XI. THE APPLICATION AND LEGAL SIGNIFICANCE OF CHAPTER 78-85, LAWS OF FLORIDA
Chapter 78-85, entitled "An Act relating to private property rights ..."
and sometimes referred to as the 1978 Taking Act, became law on May 30, 1978.
It has been codified as sections 161.212, 253.763, 373.617, 380.085, and
403.90 of the Florida Statutes (1978 Supp.). It was enacted to provide
private property owners who are "substantially affected" by a regulatory
agency's final action in respect to a permit an alternative mechansim for
seeking review and relief. The Act is so new that no court decisions and
only a few legal reports to date have addressed the impact of the legisla-
tion. For the reasons outlined below, Chapter 78-85 would appear to have
a quite limited potential for application to the situation in Collier County.
Robert W. Rhodes, an attorney and member of the Governor's Property
Rights Study Commission which had much to do with the eventual form of
Chapter 78-85, believes that the act has very limited application.
Key operational definitions of "agency" and "permit"
limit the court action to state agency decisions in-
volving Chapters 161, 253, 373, 380 and 403, Fla.
Stat. Hence, The Department of Natural Resources
decisions regarding coastal construction control lines,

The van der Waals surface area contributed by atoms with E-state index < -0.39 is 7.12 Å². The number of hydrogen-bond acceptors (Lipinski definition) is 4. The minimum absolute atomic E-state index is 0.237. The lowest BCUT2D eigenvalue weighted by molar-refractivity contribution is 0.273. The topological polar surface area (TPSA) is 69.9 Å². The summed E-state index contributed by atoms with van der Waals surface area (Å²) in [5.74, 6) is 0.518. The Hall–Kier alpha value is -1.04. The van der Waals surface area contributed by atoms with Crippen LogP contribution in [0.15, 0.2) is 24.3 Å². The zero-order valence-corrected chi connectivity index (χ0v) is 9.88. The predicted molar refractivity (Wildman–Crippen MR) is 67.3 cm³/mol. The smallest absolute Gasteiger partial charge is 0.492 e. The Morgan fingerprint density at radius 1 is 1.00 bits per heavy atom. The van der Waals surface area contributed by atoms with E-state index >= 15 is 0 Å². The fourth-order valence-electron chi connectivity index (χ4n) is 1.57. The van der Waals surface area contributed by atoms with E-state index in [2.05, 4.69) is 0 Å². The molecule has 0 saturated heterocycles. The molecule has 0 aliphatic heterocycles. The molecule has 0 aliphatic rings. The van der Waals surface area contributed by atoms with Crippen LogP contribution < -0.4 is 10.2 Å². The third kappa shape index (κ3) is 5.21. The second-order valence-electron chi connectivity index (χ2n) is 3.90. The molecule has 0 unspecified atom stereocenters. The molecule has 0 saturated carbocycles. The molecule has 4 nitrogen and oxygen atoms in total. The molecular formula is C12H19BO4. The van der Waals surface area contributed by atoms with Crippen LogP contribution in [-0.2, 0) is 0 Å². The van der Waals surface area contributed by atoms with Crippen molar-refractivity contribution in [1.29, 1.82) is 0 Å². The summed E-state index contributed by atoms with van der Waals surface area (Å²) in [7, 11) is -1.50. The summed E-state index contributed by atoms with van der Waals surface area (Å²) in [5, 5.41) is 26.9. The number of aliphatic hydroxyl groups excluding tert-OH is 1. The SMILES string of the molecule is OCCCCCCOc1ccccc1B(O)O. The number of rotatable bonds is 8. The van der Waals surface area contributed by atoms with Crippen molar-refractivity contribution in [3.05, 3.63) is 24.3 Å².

Trustees of the Internal Improvement Trust Fund de-
cisions regarding dredge and fill permit appeals and
sale and lease of state owned lands, Land and Water
Adjudicatory Commission and regional water management
district decisions regarding water permits, Land and
Water Adjudicatory decisions regarding developments
of regional impact and areas of critical state concern,
and Environmental Regulation Commission decisions re-
garding pollution control permits are subject to the
circuit court action established by the act. Rhodes,
Compensating Police Power Takings: Chapter 78-85, Laws
of Florida, 52 Fla. Bar. J. 741, 743 (1978).
.r. Rhodes evidently did not think that county permits provided for in
certain sections of the named chapters of the Florida Statutes could serve
Sa basis for application of Chapter 78-85. At least, he did not discuss
that possibility in his recent article about the new act.
Although it is not clear why county permits would not be subject to
the provisions of the new act, the resolution of this point does not appear
to be relevant to the legal implications of Collier County's Interim Action
Program. The only permits that the County could possibly issue based on
provisions found in Chapters 161, 253, 373, 380 and 403 of the Florida
Statutes would be in the following areas:
1) Ch. 161: Physical work or activity along a coastal
county's shoreline for shore protection if the county
has a beach and shore preservation program approved
by the Department of Natural Resources. Such acti-
vities include the construction of groins, jetties
and seawalls. 161.35.
2) Ch. 253: The construction of islands or the extension
or addition to islands or lands located in the unin-